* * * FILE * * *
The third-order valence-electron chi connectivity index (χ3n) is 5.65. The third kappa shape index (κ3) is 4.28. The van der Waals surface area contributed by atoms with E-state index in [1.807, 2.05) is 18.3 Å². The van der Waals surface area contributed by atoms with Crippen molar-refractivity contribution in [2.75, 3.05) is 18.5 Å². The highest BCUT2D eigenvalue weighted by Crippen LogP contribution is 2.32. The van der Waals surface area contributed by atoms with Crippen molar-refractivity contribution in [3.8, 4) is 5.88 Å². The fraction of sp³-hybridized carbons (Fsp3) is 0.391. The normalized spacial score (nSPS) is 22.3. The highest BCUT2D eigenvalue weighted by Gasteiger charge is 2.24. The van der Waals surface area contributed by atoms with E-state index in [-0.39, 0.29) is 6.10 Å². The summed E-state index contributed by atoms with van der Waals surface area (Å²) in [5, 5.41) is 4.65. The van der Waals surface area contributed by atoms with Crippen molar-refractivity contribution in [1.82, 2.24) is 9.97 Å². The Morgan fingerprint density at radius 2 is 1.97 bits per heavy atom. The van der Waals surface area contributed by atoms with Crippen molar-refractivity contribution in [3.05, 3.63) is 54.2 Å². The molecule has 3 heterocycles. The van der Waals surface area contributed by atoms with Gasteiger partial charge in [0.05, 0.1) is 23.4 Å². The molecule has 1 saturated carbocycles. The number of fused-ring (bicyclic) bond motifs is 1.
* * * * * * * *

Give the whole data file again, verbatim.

The third-order valence-electron chi connectivity index (χ3n) is 5.65. The third kappa shape index (κ3) is 4.28. The van der Waals surface area contributed by atoms with E-state index in [1.807, 2.05) is 18.3 Å². The van der Waals surface area contributed by atoms with Crippen molar-refractivity contribution in [2.75, 3.05) is 18.5 Å². The highest BCUT2D eigenvalue weighted by Crippen LogP contribution is 2.32. The van der Waals surface area contributed by atoms with Crippen molar-refractivity contribution in [3.8, 4) is 5.88 Å². The fraction of sp³-hybridized carbons (Fsp3) is 0.391. The normalized spacial score (nSPS) is 22.3. The highest BCUT2D eigenvalue weighted by Gasteiger charge is 2.24. The van der Waals surface area contributed by atoms with E-state index in [-0.39, 0.29) is 6.10 Å². The summed E-state index contributed by atoms with van der Waals surface area (Å²) in [5, 5.41) is 4.65. The van der Waals surface area contributed by atoms with Crippen molar-refractivity contribution in [1.82, 2.24) is 9.97 Å². The Morgan fingerprint density at radius 2 is 1.97 bits per heavy atom. The van der Waals surface area contributed by atoms with Crippen molar-refractivity contribution in [3.05, 3.63) is 54.2 Å². The molecule has 3 heterocycles. The van der Waals surface area contributed by atoms with Gasteiger partial charge in [0.05, 0.1) is 23.4 Å². The molecule has 1 saturated carbocycles. The number of fused-ring (bicyclic) bond motifs is 1.